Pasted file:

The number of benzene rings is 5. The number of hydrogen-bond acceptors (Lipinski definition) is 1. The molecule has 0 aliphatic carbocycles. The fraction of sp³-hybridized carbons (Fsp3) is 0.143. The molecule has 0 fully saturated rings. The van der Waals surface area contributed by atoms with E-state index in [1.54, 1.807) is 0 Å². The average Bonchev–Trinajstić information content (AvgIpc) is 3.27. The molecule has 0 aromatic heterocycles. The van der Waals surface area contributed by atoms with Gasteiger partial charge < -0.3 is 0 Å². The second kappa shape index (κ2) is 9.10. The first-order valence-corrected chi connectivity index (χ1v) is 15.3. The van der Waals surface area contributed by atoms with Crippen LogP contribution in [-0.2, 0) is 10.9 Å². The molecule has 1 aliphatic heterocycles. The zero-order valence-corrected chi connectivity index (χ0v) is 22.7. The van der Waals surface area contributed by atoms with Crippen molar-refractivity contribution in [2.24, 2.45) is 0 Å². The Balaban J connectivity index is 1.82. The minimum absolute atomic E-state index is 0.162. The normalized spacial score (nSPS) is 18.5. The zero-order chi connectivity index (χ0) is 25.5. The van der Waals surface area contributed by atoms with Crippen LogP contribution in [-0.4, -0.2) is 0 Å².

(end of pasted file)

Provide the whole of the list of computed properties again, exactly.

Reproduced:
The number of benzene rings is 5. The number of hydrogen-bond acceptors (Lipinski definition) is 1. The molecule has 0 aliphatic carbocycles. The fraction of sp³-hybridized carbons (Fsp3) is 0.143. The molecule has 0 fully saturated rings. The van der Waals surface area contributed by atoms with E-state index in [1.54, 1.807) is 0 Å². The average Bonchev–Trinajstić information content (AvgIpc) is 3.27. The molecule has 0 aromatic heterocycles. The van der Waals surface area contributed by atoms with Gasteiger partial charge < -0.3 is 0 Å². The second kappa shape index (κ2) is 9.10. The first-order valence-corrected chi connectivity index (χ1v) is 15.3. The van der Waals surface area contributed by atoms with Crippen LogP contribution in [-0.2, 0) is 10.9 Å². The molecule has 1 aliphatic heterocycles. The zero-order valence-corrected chi connectivity index (χ0v) is 22.7. The van der Waals surface area contributed by atoms with Crippen molar-refractivity contribution in [2.24, 2.45) is 0 Å². The Balaban J connectivity index is 1.82. The minimum absolute atomic E-state index is 0.162. The normalized spacial score (nSPS) is 18.5. The zero-order chi connectivity index (χ0) is 25.5. The van der Waals surface area contributed by atoms with Crippen LogP contribution in [-0.4, -0.2) is 0 Å².